Facebook Live: Important New Witness to Crimes

 
 
By Chris Preimesberger  |  Posted 2016-07-07 Print this article Print
 
 
 
 
 
 
 

NEWS ANALYSIS: You can run but you cannot hide from a ubiquitous social network like Facebook, especially now that it enables users to broadcast live video any time.

When Mark Zuckerberg was working in his dorm room writing code for the app that was to become Facebook more than a dozen years ago, it's pretty certain that he did not in his wildest dreams foresee that his invention would one day turn out to become a key witness in crimes being committed in real time.

Facebook Live, launched by the company only in the last year, and other apps like it are now enabling unprecedented on-the-spot news coverage, and some of the results are shocking. The widely viewed video broadcast from St. Paul, Minn., on July 6 of an officer conducting a routine traffic stop and then shooting and killing an ostensibly innocent black man inside his vehicle brings this phenomenon into sharp focus for us all. Here is another report about the live 10-minute video.

Subsequent social-network video from Dallas on the evening of July 7 recording heavy gun-fighting between snipers and police at a peaceful protest rally further punctuates the message in this column. As of 7:30 a.m. Central time on July 8, 12 law enforcement officers had been hit and five had been killed in the shootout. The gunshots from automatic weapons were unnerving on the video.

This is where new-gen IT is at its most powerful and relevant.

Social Networks Becoming 'Big Brother'?

Are the social networks, with the future help of the Internet of things (IoT), becoming the Big Brother that George Orwell described in "1984"? The author was a few decades off in his timing, but the increasing number of social network-created videos does go into a central system—the Internet—like the system described in the novel, although it's not a government system.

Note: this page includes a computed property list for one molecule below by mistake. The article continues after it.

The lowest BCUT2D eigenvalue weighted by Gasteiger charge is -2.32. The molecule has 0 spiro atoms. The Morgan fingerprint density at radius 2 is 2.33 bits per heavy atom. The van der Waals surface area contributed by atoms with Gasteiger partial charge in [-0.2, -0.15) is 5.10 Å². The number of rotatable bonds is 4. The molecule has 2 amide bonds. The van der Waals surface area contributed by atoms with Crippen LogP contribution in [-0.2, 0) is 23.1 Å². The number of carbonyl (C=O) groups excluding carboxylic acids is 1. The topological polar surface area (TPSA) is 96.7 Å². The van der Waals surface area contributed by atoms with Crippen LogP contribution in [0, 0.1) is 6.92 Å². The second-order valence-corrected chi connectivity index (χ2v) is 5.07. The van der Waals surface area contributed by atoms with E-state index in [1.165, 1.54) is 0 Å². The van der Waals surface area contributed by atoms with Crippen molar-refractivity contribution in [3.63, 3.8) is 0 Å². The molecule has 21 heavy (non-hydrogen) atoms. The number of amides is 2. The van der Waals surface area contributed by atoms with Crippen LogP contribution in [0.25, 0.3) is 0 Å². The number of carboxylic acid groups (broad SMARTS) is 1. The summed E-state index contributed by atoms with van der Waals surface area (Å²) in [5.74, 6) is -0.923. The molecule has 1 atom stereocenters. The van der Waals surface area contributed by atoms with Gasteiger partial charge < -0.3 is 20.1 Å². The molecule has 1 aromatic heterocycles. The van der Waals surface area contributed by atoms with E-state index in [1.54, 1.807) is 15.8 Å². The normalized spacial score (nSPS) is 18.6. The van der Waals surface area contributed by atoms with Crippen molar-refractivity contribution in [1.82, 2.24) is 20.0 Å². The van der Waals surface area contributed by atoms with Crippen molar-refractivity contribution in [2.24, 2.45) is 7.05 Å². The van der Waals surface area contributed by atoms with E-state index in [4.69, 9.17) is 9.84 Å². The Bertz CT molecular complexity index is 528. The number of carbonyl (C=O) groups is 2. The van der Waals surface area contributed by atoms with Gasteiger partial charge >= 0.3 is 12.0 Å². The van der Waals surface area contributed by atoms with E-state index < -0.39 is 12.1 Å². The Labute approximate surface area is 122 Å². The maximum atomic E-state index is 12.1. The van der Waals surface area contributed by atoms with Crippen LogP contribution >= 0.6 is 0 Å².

Social networks and their videocams are watching people in public places everywhere, so there may be some truth to this.

More and more public places, private businesses and private residences are installing video systems, making it more difficult to leave your personal residence or vehicle and not be caught on video by someone or some automated system.

Ever walk around London? Just about every square inch of that nearly paranoid city is covered by security cameras, not to mention all the tourists with their smartphones. If a person stubs his toe in Trafalgar Square, it's going to be caught on video by someone.

Facebook, with its 1.7 billion regular users worldwide, is fast becoming the main public network to convey all this live content, but it's certainly not the only one. Others, such as YouTube, Instagram, SnapChat and Twitter, are joining the fray as time marches on. Most people now have smartphones and the ability to have their own live television cameras using apps such as Facebook Live, Twitter Periscope, Meerkat and GoPro.

Social Networks, Television Combine for Coverage

Television news channels provide valuable coverage after an unplanned news event has started, but 99 percent of the time they are not there when such an event begins. Social network users are far more likely to be in the heart of the action when it starts, and this is happening more often as a growing number of video-enabled phones enter the market each week.

Television news will have to rely more on social network video than ever before to remain relevant. It's not hard to envision Internet news channels—YouTube already enables this—that will broadcast via the Web citizen-originated news videos from social networks and private feeds.

Live social-network video from crime scenes is documenting what actually takes place, often making liars out of law enforcement professionals and criminals alike, who used to be able to say anything to get out of problem situations and let the courts decide who was at fault. Courts and judges now have access to video evidence they've not had previously.

This type of IT is changing the way law enforcement and court systems operate—literally right before our eyes.

Where Is This All Going?

Where is it all going? Well, the video literally is going into storage clouds, to be used for legal discovery in court cases of the future.

Where, then, is this overall social-networking, 24/7 video ingest going? Everywhere, it seems. This is as important an IT trend for mainstream society as there ever was, and we'll just have to watch what all this on-the-spot evidence brings us. Hopefully this technology trend will both bring justice and serve as some type of deterrent to crime. But who really knows?

Perpetrators of crimes must realize they can run but cannot hide from a ubiquitous social network such as Facebook, especially now that it enables so many users to become virtual law enforcement deputies, holding valuable evidence in their smartphones.

 
 
 
 
Chris Preimesberger

Chris Preimesberger is Editor of Features and Analysis at eWEEK. Twitter: @editingwhiz

 
 
 
 
 
 
 
 
 

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